His name, like so many others in the non-stop swirl of emerging producers and DJs coming out of Europe, sometimes floats under the rocks. Ifan Dafydd, improbable to pronounce with 100 percent accuracy, much less certainty, has been slipping through the ranks of the continent’s best up-and-comers, sporadically dropping James Blake-esque singles through the past two years.
Months before Amy Winehouse’s untimely death, the mysterious Welsh producer released “No Good,” a splashy retake of her celebrated single, “You Know I’m No Good.” Dafydd’s uncommon vocal recalibration, which he has shown a penchant for in the years since the release, is all over the map in the track. The wide range of manipulation allows him to orchestrate a terraform beat, not simply relying on monotone bass crunches and spiraling keyboard harmonies. The song is a valley; simply beautiful for standstill moments when Winehouse’s untouched soul bravado sinks in, and then a crescendo into dark vocal harmony. The latter of which, as a clear inspiration, is much lauded by fellow British producer Burial.
Unlike his fellow mysterious producer counterpart, Dafydd doesn’t play with rain-soaked rhythms. Burial’s endearing takes stem from his claustrophobic urban aesthetics, using sounds that resemble guttural harmonies from broken street corners, drowning in a sea of itself. Dafydd, rather, brings an aching sense of light to the material with his vocal sample styles. In “Celwydd” (Welsh for “Pizza”), one of his more recent track releases, for example, the low-hanging slowed samples play more of a minor role compared the delicate foreground of vocal loops.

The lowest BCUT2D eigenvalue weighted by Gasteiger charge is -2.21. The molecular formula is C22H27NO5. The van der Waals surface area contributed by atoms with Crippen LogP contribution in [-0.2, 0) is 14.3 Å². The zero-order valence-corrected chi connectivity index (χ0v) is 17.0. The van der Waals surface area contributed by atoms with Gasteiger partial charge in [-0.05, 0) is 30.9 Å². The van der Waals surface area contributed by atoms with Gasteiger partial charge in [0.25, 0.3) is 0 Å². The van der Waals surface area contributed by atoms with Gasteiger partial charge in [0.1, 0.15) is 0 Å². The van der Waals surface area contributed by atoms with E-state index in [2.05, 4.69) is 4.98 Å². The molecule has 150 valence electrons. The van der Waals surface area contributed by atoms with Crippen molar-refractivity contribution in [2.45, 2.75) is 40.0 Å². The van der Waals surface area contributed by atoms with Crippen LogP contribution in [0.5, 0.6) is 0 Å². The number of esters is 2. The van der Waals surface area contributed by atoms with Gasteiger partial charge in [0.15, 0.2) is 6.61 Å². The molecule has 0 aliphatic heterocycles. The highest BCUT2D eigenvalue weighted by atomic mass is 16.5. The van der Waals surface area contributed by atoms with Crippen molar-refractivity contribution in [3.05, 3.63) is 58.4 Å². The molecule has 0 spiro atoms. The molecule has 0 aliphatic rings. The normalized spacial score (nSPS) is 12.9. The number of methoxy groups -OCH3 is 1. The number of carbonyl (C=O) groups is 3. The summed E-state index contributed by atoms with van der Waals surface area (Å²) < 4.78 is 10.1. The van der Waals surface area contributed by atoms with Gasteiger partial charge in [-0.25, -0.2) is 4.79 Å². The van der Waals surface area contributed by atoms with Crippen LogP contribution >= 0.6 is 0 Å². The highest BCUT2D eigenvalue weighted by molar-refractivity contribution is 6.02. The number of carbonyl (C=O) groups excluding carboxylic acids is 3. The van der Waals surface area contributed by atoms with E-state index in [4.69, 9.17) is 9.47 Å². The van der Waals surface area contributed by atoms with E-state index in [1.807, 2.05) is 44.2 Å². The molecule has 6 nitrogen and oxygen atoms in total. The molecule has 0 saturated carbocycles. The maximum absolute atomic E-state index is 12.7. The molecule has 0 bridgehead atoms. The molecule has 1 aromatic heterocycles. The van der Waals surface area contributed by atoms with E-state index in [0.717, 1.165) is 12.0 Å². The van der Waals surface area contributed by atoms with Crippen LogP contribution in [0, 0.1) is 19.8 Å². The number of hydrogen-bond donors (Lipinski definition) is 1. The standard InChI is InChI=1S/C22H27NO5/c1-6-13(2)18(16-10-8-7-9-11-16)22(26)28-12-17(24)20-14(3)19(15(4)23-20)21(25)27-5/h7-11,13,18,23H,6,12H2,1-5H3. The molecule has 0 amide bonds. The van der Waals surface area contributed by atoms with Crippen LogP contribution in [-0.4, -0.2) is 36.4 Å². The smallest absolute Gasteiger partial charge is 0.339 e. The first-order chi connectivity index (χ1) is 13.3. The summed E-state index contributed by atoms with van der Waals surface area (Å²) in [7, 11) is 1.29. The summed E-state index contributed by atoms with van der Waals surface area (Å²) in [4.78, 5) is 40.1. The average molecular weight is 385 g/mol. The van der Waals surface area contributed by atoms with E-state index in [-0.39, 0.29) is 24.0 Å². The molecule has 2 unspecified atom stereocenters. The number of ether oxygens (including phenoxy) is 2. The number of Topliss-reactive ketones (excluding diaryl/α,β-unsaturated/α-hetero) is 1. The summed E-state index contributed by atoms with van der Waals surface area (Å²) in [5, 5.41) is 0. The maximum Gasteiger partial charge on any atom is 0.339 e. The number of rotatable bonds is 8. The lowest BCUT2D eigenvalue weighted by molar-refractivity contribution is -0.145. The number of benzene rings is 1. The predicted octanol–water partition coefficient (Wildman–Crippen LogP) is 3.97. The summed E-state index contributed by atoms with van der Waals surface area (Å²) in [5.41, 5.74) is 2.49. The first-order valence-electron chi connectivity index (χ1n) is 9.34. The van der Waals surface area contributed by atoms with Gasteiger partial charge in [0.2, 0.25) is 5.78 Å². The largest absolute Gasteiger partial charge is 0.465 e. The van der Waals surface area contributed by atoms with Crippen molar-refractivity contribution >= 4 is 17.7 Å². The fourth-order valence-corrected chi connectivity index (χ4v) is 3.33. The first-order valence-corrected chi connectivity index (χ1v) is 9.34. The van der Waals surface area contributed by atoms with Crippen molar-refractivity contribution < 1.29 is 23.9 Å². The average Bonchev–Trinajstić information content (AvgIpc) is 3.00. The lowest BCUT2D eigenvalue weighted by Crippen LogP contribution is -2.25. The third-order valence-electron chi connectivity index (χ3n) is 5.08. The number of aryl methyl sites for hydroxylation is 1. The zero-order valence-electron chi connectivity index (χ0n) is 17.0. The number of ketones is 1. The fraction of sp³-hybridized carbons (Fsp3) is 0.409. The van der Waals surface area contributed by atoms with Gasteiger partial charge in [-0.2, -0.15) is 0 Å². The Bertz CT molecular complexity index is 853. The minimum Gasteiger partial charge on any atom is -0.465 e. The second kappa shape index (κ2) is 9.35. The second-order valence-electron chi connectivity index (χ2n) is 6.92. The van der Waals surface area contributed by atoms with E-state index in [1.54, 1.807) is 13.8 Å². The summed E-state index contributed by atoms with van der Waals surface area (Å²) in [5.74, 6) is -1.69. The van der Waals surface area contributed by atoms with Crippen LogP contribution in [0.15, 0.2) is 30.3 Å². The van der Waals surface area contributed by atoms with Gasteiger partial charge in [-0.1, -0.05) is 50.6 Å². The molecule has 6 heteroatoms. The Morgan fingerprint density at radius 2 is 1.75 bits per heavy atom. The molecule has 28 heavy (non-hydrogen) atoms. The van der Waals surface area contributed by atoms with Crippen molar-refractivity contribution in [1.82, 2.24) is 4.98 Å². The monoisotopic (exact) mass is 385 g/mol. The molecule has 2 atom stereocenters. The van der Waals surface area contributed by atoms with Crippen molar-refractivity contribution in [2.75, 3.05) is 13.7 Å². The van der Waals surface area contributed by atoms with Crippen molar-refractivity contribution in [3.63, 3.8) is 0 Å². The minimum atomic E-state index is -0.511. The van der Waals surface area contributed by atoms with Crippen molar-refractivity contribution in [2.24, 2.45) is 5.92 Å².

The tight structure, which is strikingly similar in “No Good” and “Celwydd,” is where the aforementioned Blake and Burial comparisons sink in. As it is with most artists with severely limited material, it’s hard not to find a recognizable pattern quickly. However, the hallmark of an act on the slight verge of breaking is having the ability to flash different colors, opening possibilities of variety. Shortly after the release of “Celwydd,” Dafydd debuted “Llonydd.” Both tracks appear the Recordiau Lliwgar (Welsh for “Colorful Records”) Y Record Las compilation, with “Llonydd” finishing it off.
Rather than effectively stamp his minimalist Eurostep style, “Llonydd” features fellow Welsh vocalist Alys Williams to give the track a broader, more human vocal concept. If the name is oddly familiar, Williams was actually a contestant on a recent episode of “The Voice” in the U.K., singing Mumford & Sons’ “The Cave.” Her very apparent accent was a defining uniqueness that Dafydd seemed keenly fond of, allowing it to shine equally alongside his crafty mechanics.
The welcome airiness and consistency in his work could mean something of a meaningful future. However, moving forward will only come with more original material, something Dafydd is, unfortunately, severely lacking at this point in time. But with the distinct possibility of more on the way, it’s hard not to see Ifan Dafydd’s difficult-to-pronounce name being thrown around more and more.